The papermaking past of Camas, Washington, is entrenched in the town’s DNA. Nowhere is that more apparent than when you walk into the high school auditorium, where the varsity basketball team is playing its season opener. This is the home of the Papermakers. The name alludes to the 134-year old paper mill that at its peak was the second largest in the world, employing nearly 3,000 people. The company Georgia-Pacific recently announced it will begin to shut down most of its production, a sign that the landmark on the Columbia River may soon disappear.
Signs of Camas’ papermaking past are sprinkled throughout the campus. A large banner in the auditorium is decorated with rolls of toilet paper and spells out the school’s fight song, detailing its founding as a mill town. And then there’s Camas’ mascot. It used to be Joe Papermaker, but now it’s the Mean Machine, an animated paper roller that fires up the crowd during time outs.
Sitting in the back row of the bleacher stands is Wayne Rash. He’s a former mill worker who graduated from Camas High in 1964. “I come to all the games. It doesn’t matter which sport,” he said. Rash said when he was growing up, almost everybody lined up for a job at the mill after graduation. Nowadays, most of the kids in this auditorium wouldn’t even consider that.
“It used to be the only thing in town,” Rash said. “But they’ve added a whole lot of other industry here now.”
The mill will start to wind down paper and pulp operations in the spring, which means up to 300 people will likely lose their jobs. Regional state economist Scott Bailey says the loss of mills in the Pacific Northwest is nothing new. Since 2000, nearly ten paper mills have shut down in Oregon and Washington.
“There are other areas, rural areas, where there’s very few job opportunities left,” Bailey said. “And it’s really devastated towns.”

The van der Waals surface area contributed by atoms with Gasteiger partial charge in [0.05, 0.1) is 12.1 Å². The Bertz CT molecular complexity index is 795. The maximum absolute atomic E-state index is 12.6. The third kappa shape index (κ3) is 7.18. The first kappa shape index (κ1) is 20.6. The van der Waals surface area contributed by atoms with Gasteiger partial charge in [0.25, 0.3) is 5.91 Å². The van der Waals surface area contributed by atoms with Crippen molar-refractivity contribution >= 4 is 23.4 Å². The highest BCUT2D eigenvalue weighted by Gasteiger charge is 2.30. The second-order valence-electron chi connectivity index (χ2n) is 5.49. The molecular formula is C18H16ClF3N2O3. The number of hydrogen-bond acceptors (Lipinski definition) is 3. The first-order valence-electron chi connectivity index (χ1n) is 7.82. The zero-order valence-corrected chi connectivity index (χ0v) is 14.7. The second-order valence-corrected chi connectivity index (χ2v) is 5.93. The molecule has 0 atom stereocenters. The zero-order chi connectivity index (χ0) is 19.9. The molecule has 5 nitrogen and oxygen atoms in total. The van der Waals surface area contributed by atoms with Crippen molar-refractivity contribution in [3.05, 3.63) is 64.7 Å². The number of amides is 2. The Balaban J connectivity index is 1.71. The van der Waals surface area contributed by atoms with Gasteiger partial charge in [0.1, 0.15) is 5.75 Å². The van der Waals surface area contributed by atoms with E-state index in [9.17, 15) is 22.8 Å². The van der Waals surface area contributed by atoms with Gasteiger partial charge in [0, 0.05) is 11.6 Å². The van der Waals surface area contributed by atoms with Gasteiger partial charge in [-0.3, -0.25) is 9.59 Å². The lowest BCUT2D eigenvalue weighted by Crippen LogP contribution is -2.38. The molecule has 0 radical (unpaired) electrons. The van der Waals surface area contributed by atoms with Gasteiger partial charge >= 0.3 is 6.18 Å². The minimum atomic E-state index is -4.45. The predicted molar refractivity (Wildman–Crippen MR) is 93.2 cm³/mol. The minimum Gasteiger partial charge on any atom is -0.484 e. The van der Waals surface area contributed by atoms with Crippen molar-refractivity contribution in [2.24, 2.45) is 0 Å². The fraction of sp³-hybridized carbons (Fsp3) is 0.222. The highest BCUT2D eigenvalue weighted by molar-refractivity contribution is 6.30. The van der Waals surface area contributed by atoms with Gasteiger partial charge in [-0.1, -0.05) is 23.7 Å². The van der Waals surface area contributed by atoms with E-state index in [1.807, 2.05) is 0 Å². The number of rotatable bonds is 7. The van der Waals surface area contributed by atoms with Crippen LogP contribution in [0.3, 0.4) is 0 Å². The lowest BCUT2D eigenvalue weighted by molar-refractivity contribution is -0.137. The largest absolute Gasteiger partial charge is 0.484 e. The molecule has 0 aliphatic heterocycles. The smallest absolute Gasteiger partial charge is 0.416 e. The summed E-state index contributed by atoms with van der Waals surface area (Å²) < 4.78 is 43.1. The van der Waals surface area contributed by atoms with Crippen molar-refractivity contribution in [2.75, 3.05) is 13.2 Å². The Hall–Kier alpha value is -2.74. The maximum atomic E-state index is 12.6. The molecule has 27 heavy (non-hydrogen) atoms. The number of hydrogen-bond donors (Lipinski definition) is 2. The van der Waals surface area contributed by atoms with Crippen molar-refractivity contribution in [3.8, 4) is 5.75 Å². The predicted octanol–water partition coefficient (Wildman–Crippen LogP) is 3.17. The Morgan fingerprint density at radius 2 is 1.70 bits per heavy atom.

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But Camas is different. In fact, many would argue it hasn’t been a mill town for quite some time. Back in the 1970s, a big union strike threatened to bring the city to a halt.
“There were a lot of us that realized that the golden goose could die any moment and we would be in financial ruin,” said former Camas Mayor Nan Henriksen.
Nearly 70 percent of the city’s property tax revenues came from the mill. Henriksen knew Camas needed to attract new industry. So, when a plot of land became available, the city annexed it, and turned it into a business park. But that had some wondering whether the city was losing its mill town roots.
“That was a real time of crisis and questioning who we were and what we would be in the future,” Henriksen said.
Soon high-tech companies like Hewlett-Packard, WaferTech, and Sharp moved in, bringing big money and white-collar jobs. Camas saw its population grow from about 6,000 to more than 20,000 in just two decades. Current Mayor Scott Higgins says all those changes mean Camas is really not a mill town anymore.
“I think it’s more psychological than it is financial for the majority of the residents of the city,” Higgins said. “For most people, it’s more a piece of who we are that is going away and how do you replace that or do you? This would have been devastating to Camas 30 years ago,” explained Higgins, referring to the mill layoffs and a significant portion of the mill closing operations. “But today, we likely won’t even notice the financial impact.”
Now Camas is praised as a model town. Its median income is close to $95,000, nearly double the median income in neighboring Vancouver, Washington.
But there’s still evidence of Camas’ papermaking roots. Daily reminders can be found all over town, including back at the high school. Last year, the football team went undefeated, going to the state championship, and winning, for the first time. The city recognized them by renaming the street along the campus: Papermakers Way.
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